Pastor in Safenwil, Switzerland

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After two years as an assistant pastor in Geneva, Barth received a parish of his own in the village of Safenwil in Aargau in 1911. The small congregation was experiencing a phase of social upheaval: While farmers were steadily declining, industry and the working class were growing. Barth put aside his study of theology for the benefit of very careful preparation of sermon and instruction.

Both often took up all of his time. Above all, his sermons asked much of his congregation– not because he preached specialized theological texts but precisely because his sermons were clearly and directly intended to confront every individual listener’s life with God’s word. The socially critical potential this generated soon caused people to avoid the troublesome preacher. Thus, attendance at worship services was often sparse and Barth did not exactly make himself popular otherwise in everyday parish life, either.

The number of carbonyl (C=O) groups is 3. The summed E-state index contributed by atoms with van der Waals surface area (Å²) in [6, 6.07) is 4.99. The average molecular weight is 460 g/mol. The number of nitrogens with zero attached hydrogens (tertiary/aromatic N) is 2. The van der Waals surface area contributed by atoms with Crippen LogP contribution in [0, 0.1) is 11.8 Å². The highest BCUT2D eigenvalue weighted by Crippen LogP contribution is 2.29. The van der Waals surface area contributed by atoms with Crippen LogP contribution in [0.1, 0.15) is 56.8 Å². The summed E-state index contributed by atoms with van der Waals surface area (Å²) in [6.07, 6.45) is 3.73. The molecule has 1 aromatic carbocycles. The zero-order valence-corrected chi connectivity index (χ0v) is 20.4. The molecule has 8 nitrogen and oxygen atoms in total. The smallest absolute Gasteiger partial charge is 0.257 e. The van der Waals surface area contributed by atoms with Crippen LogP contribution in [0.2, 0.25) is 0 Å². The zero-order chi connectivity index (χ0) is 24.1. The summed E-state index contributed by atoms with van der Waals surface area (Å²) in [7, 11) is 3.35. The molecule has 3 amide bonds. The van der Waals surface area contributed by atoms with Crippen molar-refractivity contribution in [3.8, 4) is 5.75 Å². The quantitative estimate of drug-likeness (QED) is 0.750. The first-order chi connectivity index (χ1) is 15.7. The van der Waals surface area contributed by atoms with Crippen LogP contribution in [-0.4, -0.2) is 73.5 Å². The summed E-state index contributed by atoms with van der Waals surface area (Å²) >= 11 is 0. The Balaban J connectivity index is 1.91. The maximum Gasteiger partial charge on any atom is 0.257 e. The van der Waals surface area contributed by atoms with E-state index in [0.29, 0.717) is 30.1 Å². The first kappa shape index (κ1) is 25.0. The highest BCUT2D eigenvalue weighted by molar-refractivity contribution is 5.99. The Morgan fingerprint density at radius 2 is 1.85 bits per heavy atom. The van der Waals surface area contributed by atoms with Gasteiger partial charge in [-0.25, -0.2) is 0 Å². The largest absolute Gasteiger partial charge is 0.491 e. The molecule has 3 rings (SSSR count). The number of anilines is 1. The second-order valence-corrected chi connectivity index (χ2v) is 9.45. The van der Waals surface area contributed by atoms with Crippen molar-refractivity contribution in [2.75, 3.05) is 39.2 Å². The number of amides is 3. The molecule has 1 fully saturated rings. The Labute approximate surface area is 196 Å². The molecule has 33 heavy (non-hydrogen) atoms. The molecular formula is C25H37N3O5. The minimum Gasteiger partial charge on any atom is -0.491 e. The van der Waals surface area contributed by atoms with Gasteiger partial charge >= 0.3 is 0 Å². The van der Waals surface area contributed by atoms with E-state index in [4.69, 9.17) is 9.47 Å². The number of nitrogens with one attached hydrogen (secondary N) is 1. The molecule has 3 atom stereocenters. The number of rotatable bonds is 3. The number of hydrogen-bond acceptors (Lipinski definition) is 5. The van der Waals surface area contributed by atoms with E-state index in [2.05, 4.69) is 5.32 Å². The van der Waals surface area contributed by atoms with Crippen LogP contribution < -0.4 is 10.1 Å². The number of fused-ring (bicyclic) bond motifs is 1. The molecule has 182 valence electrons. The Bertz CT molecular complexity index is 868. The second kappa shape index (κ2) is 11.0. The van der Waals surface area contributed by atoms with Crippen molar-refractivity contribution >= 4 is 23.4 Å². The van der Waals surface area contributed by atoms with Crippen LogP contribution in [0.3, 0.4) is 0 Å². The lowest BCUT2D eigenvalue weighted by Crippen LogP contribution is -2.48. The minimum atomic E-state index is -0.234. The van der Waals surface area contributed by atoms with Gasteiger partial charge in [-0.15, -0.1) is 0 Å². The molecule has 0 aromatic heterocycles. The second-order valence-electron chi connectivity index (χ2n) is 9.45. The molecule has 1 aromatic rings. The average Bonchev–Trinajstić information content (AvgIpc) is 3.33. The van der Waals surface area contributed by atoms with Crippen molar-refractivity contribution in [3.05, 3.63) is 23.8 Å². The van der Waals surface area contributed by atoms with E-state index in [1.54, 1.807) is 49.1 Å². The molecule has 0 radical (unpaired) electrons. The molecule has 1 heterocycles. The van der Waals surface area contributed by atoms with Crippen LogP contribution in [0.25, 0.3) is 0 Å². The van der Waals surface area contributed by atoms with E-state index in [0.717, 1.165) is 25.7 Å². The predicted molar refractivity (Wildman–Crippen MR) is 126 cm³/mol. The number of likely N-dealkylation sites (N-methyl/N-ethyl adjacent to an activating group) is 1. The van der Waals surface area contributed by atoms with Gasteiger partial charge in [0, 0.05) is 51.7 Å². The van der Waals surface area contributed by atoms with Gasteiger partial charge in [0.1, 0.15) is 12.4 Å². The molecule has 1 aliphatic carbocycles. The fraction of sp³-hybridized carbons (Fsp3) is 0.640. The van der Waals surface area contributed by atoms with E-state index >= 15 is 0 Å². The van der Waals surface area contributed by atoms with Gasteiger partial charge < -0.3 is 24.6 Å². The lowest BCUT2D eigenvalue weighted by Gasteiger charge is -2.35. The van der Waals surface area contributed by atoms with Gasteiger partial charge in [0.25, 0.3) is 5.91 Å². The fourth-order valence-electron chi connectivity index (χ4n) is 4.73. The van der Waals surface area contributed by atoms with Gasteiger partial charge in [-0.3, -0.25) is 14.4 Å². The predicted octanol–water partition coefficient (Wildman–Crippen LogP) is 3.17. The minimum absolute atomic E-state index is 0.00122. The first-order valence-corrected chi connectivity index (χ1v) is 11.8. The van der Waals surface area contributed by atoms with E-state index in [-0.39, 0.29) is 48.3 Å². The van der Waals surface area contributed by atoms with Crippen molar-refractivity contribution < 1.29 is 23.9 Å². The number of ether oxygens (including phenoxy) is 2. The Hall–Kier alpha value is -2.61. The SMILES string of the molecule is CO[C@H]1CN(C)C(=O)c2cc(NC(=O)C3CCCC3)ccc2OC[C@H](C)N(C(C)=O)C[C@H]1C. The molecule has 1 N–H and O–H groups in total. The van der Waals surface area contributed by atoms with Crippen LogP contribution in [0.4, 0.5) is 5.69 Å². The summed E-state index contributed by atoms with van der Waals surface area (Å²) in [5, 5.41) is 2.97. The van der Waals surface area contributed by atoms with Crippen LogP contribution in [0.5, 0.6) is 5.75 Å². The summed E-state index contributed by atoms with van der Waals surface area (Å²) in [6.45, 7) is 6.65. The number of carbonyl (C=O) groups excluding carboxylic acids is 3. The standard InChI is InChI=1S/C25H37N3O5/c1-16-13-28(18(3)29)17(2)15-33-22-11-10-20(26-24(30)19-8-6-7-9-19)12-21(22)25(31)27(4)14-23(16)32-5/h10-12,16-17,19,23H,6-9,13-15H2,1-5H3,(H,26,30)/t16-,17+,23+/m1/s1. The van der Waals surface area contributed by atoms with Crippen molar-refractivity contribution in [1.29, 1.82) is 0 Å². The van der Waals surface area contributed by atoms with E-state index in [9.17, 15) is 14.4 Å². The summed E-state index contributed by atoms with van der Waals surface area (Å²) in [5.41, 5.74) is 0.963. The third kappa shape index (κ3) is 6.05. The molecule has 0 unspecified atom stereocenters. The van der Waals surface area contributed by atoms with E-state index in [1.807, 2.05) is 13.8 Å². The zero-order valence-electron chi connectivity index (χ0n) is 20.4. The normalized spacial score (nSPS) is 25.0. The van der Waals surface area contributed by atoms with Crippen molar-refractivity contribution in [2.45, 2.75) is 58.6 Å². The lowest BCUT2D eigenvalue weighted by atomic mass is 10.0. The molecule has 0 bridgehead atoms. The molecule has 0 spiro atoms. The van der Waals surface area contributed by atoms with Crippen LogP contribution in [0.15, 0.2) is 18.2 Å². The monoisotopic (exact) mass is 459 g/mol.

This is precisely what a sermon dealt with, which Barth preached on a passage from the Prophet Ezekiel in 1916. Pictured here is an excerpt with the opening of the sermon, which appeared in the “Christliche Welt” that same year – without the author’s knowledge.

Barth seized on his unpopularity as a preacher and compared it to the biblical counterpart of the “false prophet” who wants to spare his listeners: The false prophet is the pastor who pleases the people. Barth admittedly often would have liked to have done that in Safenwil. But God gets in my way, and it doesn’t work.

Thus, this sermon typically reflects the profound change in Barth’s theology, which occurred at this time: God’s claim on individual people’s lives is so absolute that He does not leave any room for the complacency of a Sunday religion. There can be only rejection or acceptance of this claim, but no compromise.

Barth’s time in Safenwil marked the beginning of his “dialectical theology” (as it was called later). In that very year, 1916, Barth starting working in the parsonage on the book that essentially became its founding manifesto, his “Epistle to the Romans”.

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